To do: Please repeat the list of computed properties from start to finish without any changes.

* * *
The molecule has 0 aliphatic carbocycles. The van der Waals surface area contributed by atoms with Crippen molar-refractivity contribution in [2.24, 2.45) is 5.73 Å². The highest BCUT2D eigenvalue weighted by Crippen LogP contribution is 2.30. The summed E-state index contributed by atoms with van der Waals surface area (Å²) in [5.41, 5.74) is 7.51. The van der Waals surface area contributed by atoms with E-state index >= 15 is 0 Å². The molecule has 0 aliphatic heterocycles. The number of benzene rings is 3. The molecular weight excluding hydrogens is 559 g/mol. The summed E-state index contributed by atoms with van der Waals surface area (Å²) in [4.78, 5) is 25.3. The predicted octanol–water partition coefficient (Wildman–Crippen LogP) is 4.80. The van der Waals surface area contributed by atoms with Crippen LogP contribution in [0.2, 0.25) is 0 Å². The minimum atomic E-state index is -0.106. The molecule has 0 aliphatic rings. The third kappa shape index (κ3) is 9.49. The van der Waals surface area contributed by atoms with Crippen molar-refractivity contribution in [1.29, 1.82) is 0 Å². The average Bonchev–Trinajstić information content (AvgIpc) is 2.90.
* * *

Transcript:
The molecule has 0 aliphatic carbocycles. The van der Waals surface area contributed by atoms with Crippen molar-refractivity contribution in [2.24, 2.45) is 5.73 Å². The highest BCUT2D eigenvalue weighted by Crippen LogP contribution is 2.30. The summed E-state index contributed by atoms with van der Waals surface area (Å²) in [5.41, 5.74) is 7.51. The van der Waals surface area contributed by atoms with E-state index >= 15 is 0 Å². The molecule has 0 aliphatic heterocycles. The number of benzene rings is 3. The molecular weight excluding hydrogens is 559 g/mol. The summed E-state index contributed by atoms with van der Waals surface area (Å²) in [4.78, 5) is 25.3. The predicted octanol–water partition coefficient (Wildman–Crippen LogP) is 4.80. The van der Waals surface area contributed by atoms with Crippen LogP contribution in [0.2, 0.25) is 0 Å². The minimum atomic E-state index is -0.106. The molecule has 0 aliphatic rings. The third kappa shape index (κ3) is 9.49. The van der Waals surface area contributed by atoms with Crippen molar-refractivity contribution in [1.29, 1.82) is 0 Å². The average Bonchev–Trinajstić information content (AvgIpc) is 2.90.